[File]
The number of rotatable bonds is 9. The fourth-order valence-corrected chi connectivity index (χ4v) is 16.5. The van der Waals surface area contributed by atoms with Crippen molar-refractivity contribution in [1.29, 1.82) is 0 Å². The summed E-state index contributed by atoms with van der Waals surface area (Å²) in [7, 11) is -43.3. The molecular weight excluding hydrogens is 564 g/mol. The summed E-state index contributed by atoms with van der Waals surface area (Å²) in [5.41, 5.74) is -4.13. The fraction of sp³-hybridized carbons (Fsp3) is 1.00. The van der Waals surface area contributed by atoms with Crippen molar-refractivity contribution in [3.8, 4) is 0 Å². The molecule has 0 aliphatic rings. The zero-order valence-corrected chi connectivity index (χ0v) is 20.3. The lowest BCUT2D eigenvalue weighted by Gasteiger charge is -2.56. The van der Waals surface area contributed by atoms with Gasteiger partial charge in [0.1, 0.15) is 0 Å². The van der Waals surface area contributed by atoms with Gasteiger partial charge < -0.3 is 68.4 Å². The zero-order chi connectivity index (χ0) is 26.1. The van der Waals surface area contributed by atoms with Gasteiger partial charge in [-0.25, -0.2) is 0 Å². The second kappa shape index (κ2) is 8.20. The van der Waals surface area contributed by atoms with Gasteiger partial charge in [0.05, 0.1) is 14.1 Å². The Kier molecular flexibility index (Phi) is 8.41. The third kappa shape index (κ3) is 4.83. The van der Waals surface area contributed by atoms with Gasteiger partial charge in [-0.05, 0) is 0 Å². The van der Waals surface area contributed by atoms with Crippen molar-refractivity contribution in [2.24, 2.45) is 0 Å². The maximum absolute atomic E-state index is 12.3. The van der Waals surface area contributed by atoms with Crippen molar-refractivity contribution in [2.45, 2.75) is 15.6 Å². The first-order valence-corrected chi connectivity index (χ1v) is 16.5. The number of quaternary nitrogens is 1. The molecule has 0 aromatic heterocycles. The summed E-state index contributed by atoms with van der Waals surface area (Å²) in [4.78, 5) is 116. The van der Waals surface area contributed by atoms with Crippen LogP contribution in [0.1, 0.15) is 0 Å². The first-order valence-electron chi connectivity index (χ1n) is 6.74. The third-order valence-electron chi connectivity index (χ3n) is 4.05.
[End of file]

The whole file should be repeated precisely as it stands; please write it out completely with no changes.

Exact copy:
The number of rotatable bonds is 9. The fourth-order valence-corrected chi connectivity index (χ4v) is 16.5. The van der Waals surface area contributed by atoms with Crippen molar-refractivity contribution in [1.29, 1.82) is 0 Å². The summed E-state index contributed by atoms with van der Waals surface area (Å²) in [7, 11) is -43.3. The molecular weight excluding hydrogens is 564 g/mol. The summed E-state index contributed by atoms with van der Waals surface area (Å²) in [5.41, 5.74) is -4.13. The fraction of sp³-hybridized carbons (Fsp3) is 1.00. The van der Waals surface area contributed by atoms with Crippen molar-refractivity contribution in [3.8, 4) is 0 Å². The molecule has 0 aliphatic rings. The zero-order valence-corrected chi connectivity index (χ0v) is 20.3. The lowest BCUT2D eigenvalue weighted by Gasteiger charge is -2.56. The van der Waals surface area contributed by atoms with Gasteiger partial charge in [0.1, 0.15) is 0 Å². The van der Waals surface area contributed by atoms with Gasteiger partial charge < -0.3 is 68.4 Å². The zero-order chi connectivity index (χ0) is 26.1. The van der Waals surface area contributed by atoms with Gasteiger partial charge in [-0.25, -0.2) is 0 Å². The second kappa shape index (κ2) is 8.20. The van der Waals surface area contributed by atoms with Gasteiger partial charge in [0.05, 0.1) is 14.1 Å². The Kier molecular flexibility index (Phi) is 8.41. The third kappa shape index (κ3) is 4.83. The van der Waals surface area contributed by atoms with Gasteiger partial charge in [-0.05, 0) is 0 Å². The van der Waals surface area contributed by atoms with Crippen molar-refractivity contribution in [2.24, 2.45) is 0 Å². The maximum absolute atomic E-state index is 12.3. The van der Waals surface area contributed by atoms with Crippen molar-refractivity contribution in [2.45, 2.75) is 15.6 Å². The first-order valence-corrected chi connectivity index (χ1v) is 16.5. The number of quaternary nitrogens is 1. The molecule has 0 aromatic heterocycles. The summed E-state index contributed by atoms with van der Waals surface area (Å²) in [4.78, 5) is 116. The van der Waals surface area contributed by atoms with Crippen LogP contribution in [0.1, 0.15) is 0 Å². The first-order valence-electron chi connectivity index (χ1n) is 6.74. The third-order valence-electron chi connectivity index (χ3n) is 4.05.